As we unglue our applications and refactor them into services, we rewrite many of the method invocations as service invocations. If it turns out that you deploy the services on the same box, then the service engine will resolve the service invocation into a method call (performance problem absolved). Did we add extra code? Yes, and it may run a bit slower but in return we gained transparency.

Location transparency - platform transparency - language transparency - invocation model transparency. Bliss.

posted by jeff | 8:48 AM


An Introduction to SODA
(Coming Soon)

posted by jeff | 8:45 AM

Friday, December 06, 2002

You Know You're a Service Oriented Enterprise When....  

Foxworthy did a great job of letting people know exactly what consitituted a redneck - the same is needed for the SOE ;-)

Your I.T. Department Supports SOE When:
- You demand that your EAI vendor use standardized integration logic like BPEL4WS.
- Your I.T. department has a role called the 'Service Architect'
- Your service architect uses an overly complicated rating system to assess the level of decoupling between all systems.
- Your developers have long debates on whether it should be a 'service' or a 'component'!
- You demand a list of wsdl's & orchestration scripts from any new package or ASP vendor before you buy.
- You believe that agility is more important that scalability.
- All the developers in I.T. have the "Eight Fallacies of Distributed Computing" memorized.
- The 'fine-grained vs. course grained' argument resurfaces.
- It becomes uncool to talk about object-oriented design patterns, but cool to debate service-oriented design patterns
- You have an XML version of your job description and it's role based.
- You debate a business analyst on the difference between a 'business choreography' and a web service orchestration'.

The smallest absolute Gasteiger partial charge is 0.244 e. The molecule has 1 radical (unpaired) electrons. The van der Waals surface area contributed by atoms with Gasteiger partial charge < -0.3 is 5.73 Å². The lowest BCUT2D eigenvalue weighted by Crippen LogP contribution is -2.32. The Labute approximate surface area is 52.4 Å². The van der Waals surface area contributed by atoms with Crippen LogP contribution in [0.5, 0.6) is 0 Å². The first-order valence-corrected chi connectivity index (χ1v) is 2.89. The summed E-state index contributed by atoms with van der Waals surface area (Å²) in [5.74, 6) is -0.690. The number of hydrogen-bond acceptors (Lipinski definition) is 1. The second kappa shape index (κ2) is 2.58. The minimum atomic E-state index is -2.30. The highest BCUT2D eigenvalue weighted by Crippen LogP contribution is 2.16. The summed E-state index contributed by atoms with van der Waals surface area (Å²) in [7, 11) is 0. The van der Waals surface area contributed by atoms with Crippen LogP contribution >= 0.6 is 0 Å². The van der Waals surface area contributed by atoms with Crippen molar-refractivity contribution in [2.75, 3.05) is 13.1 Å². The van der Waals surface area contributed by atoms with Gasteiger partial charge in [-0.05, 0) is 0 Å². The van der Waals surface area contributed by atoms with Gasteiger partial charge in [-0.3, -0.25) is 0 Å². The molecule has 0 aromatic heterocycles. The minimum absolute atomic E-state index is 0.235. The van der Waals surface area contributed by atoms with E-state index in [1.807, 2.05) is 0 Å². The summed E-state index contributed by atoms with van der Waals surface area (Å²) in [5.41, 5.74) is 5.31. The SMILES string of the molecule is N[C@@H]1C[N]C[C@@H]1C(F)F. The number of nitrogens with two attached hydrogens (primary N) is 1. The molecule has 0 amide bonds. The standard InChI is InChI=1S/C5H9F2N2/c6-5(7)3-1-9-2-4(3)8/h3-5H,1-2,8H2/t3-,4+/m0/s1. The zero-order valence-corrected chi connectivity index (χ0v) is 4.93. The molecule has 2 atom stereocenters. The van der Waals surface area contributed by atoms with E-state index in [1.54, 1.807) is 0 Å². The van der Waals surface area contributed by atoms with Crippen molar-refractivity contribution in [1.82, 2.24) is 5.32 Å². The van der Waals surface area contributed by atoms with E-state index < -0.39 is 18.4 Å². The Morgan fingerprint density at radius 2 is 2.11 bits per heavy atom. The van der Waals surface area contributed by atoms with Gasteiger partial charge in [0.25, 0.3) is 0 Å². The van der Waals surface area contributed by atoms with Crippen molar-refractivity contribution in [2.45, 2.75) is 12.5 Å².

- You really could care less about the Java vs. C# debate or the .Net vs J2EE debate - they'll both allow you to write your services...

You Know You're Succeeding as an SOE When:
- Business users create their own forms and use web services as the data source (e.g. XDocs, WSXL)
- The bottleneck for setting up a new trading partner is accounting or legal (not I.T.)
- The applications you use in an ASP model integrate with your internal back office systems.
- The majority of your ASP vendors integrate between each other via web services.
- Business users are afraid of losing their job to a, "new level of automation".
- Your business processes drive your software rather than your software dictating a business process.
- The last of the I.T. group figures out that asynchronous document based message passing WAS the way to go...
- You buy a pre-canned business process from a vendor.
- You work with your business partners to collaboratively design a new business process over the web in real time.
- You begin to view your orchestration scripts as your competitive advantage.

You're Scared of Your SOE When:
- Your poor performer fails his MBO's three quarters in a row and is called via web services to begin the replacement process automatically.
- Your job performance evaluation is automatically transferred with you from company to company.
- You realize that the 'new level of automation' will enable your employer to expedite the outsourcing of your position to India.
- Your in I.T. and... you install a new software package and it dynamically discovers the other packages in your company and links to them without your help.

posted by jeff | 3:07 PM

Reusability Through Web Services  

I have been talking with people about the evolution of programming paradigms - moving from procedural designs to object-oriented, to component based and now to service oriented. In each move, fundamental reasons can be found on why the developer community chose to make the transition. In looking at the evolution, it is apparent that a couple of common things drove it each time: 1) The desire to create small, manageable modules (division of labor) 2) The desire to increase reusability.

In the early days of object-oriented programming people held great promise for reuse, yet little came of it. A similar story can be told about component based development (CBD).